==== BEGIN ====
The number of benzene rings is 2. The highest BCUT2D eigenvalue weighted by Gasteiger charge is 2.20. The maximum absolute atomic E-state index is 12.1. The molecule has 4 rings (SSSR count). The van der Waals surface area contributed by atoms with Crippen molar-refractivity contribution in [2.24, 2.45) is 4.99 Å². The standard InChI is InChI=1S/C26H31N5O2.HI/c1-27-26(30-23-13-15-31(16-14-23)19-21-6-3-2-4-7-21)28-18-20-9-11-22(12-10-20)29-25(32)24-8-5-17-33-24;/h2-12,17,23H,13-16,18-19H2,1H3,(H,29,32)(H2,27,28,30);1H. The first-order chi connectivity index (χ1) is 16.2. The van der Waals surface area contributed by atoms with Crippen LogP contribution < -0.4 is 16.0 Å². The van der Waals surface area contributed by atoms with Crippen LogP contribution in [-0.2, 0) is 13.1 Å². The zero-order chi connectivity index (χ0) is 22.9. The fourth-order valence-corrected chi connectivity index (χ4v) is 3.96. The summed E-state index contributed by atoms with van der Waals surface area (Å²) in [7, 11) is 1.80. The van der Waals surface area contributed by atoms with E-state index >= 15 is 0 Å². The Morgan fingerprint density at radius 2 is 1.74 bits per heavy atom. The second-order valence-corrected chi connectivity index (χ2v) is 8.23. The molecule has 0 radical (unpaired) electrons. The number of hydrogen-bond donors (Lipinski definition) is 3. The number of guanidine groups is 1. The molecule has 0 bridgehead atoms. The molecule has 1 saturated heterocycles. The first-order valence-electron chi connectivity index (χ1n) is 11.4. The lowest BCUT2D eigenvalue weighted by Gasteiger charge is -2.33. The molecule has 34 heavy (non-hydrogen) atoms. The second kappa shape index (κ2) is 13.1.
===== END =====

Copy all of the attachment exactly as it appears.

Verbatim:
The number of benzene rings is 2. The highest BCUT2D eigenvalue weighted by Gasteiger charge is 2.20. The maximum absolute atomic E-state index is 12.1. The molecule has 4 rings (SSSR count). The van der Waals surface area contributed by atoms with Crippen molar-refractivity contribution in [2.24, 2.45) is 4.99 Å². The standard InChI is InChI=1S/C26H31N5O2.HI/c1-27-26(30-23-13-15-31(16-14-23)19-21-6-3-2-4-7-21)28-18-20-9-11-22(12-10-20)29-25(32)24-8-5-17-33-24;/h2-12,17,23H,13-16,18-19H2,1H3,(H,29,32)(H2,27,28,30);1H. The first-order chi connectivity index (χ1) is 16.2. The van der Waals surface area contributed by atoms with Crippen LogP contribution < -0.4 is 16.0 Å². The van der Waals surface area contributed by atoms with Crippen LogP contribution in [-0.2, 0) is 13.1 Å². The zero-order chi connectivity index (χ0) is 22.9. The fourth-order valence-corrected chi connectivity index (χ4v) is 3.96. The summed E-state index contributed by atoms with van der Waals surface area (Å²) in [7, 11) is 1.80. The van der Waals surface area contributed by atoms with E-state index >= 15 is 0 Å². The Morgan fingerprint density at radius 2 is 1.74 bits per heavy atom. The second-order valence-corrected chi connectivity index (χ2v) is 8.23. The molecule has 0 radical (unpaired) electrons. The number of hydrogen-bond donors (Lipinski definition) is 3. The number of guanidine groups is 1. The molecule has 0 bridgehead atoms. The molecule has 1 saturated heterocycles. The first-order valence-electron chi connectivity index (χ1n) is 11.4. The lowest BCUT2D eigenvalue weighted by Gasteiger charge is -2.33. The molecule has 34 heavy (non-hydrogen) atoms. The second kappa shape index (κ2) is 13.1.